Some Thoughts On The Overrated Matt Garza

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Two nights ago, while Alexi Ogando was wetting the bed, Jamey Newberg tweeted these:

And, yeah, I get it, I think we’re all pretty aware of Ogando’s ineptitude on the mound right now. If you follow Newberg on Twitter, you would also know this isn’t the first time he’s taken his digs at the Rangers former Rule-5 pick.

All told, Alexi Ogando gave up 4 runs in 6.1 innings on the bump.

On Wednesday night, it was Matt Garza‘s shot against the Brewers. And, like Alexi, he was done in by the long ball, allowing all of his runs (4 of them) via two Juan Francisco bombs. (Ogando, for the record, surrendered 3 HRs on Tuesday.)

But Matt Garza is one of Newberg’s coveted pitchers, so this is all we got to see:

Yep, 4 wins in 5 games. Thanks, offense.

And thank you for Wednesday, Leonys.

Listen, I’m not here to take shots at Jamey Newberg, because let’s face it, he’s a legend among Rangers fans. In fact, he might be the most famous die-hard Ranger fan on the planet, and I would gladly bow down and kiss the ring if I ever met the man.

Okay, probably not. Not gladly, at least.

But in the spirit of fairness, Matt Garza has not been anything special, so let’s just call a spade a spade, shall we?

I harp back to something Jeff Sullivan wrote over at FanGraphs about Garza before the trade went down:

He’s a starter who gets talked about a lot, and who throws hard. The magnitude of his actual impact would probably be smaller than the magnitude of the perception of his impact.

The glowing perception of Matt Garza will survive as long as Rangers continue winning his starts, and right now that’s been enough to keep the negative focus on Alexi Ogando — a pitcher who ideally wouldn’t be in the rotation in the first place — and away from Garza, who to this point has made more news from his predictable tirades than his performances between the lines.

This article is not intended to expose a compendium of hard-hitting revelations about Matt Garza as a starting pitcher because, the truth is, he’s been about what I anticipated. But the Rangers need more.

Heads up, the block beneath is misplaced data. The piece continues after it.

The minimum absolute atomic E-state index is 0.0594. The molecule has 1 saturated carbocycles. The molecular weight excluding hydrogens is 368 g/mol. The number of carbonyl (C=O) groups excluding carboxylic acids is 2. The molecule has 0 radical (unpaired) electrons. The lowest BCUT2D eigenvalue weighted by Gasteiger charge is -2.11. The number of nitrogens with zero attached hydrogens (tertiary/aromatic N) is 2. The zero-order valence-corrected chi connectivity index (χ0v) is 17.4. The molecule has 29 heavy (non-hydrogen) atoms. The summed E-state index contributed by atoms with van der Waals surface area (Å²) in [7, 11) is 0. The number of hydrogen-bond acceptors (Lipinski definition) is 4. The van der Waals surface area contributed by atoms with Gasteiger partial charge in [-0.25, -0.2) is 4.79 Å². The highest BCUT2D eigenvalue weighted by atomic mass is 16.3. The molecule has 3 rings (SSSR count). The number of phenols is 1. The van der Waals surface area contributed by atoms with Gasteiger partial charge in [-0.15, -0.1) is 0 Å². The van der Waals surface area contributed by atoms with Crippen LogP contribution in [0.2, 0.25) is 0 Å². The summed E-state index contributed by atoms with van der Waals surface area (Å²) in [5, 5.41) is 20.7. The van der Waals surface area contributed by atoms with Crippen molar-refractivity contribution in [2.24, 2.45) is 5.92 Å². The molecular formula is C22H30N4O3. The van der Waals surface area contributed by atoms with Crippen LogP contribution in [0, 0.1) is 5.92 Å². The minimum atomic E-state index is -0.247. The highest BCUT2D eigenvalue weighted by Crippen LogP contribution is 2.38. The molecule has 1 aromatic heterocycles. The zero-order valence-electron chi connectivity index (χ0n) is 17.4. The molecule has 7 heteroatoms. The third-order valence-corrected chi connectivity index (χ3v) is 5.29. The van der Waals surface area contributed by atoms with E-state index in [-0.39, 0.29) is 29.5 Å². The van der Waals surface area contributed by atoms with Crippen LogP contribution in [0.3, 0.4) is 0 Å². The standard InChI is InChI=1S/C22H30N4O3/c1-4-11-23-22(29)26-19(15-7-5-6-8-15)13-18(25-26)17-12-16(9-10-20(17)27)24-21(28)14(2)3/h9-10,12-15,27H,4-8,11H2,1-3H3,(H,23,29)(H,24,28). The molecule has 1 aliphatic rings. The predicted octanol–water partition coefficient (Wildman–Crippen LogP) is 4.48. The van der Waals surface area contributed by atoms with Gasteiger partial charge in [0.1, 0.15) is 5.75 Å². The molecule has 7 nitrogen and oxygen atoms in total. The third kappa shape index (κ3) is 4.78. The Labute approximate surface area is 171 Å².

In 5 starts, Matt has faced the Astros, Yankees, Brewers, Angels and Athletics; the two most former rank 27th and 28th in baseball in terms of the offensive metric wRC+, Milwaukee has basically been league average (18th), and Oakland and Anaheim are each in the top-10. On the whole, however, he hasn’t exactly been facing a cavalcade of offensive juggernauts.

In those 5 starts, Garza has amassed 35.0 innings on the bump (7.0 IP/start), surrendering 16 runs on 33 hits, with a rather impressive 28:7 strikeout-to-walk ratio.

His xFIP with the Rangers (adjusted for league and ballpark) is 3.85, which is almost identical to his earned run average (3.86), and consistent with his 3.82 xFIP he posted in 71.0 innings with the Cubs earlier this year. The difference is his ERA was, predictably, over a half-run lower in the National League (3.17).

I know when you see an ERA in the 3’s you’re all like, “Woo-hoo!”, because this is the Rangers we’re talking about, and pitching really didn’t come into existence in Arlington until 2010.

The fact is, an ERA in the 3’s isn’t that impressive anymore, it’s expected. And especially so for a team as good as the Rangers. For example, in almost double Matt Garza’s sample (68.0 IP), Martin Perez‘s ERA is 3.44. In 80.1 IP — even with how shitty he’s pitched over the last month — Alexi Ogando’s ERA is 3.47.

I understand Garza’s 2013 American League sample is small, but that’s also acknowledging he’s faced a handful of bottom-dwellers, teams pitchers generally benefit from in the small sample.

So, yes, you can say I’m being overly critical. After all, if nothing else Matt Garza does provide innings. But let’s not pretend the quality of those innings are something they really aren’t.

 

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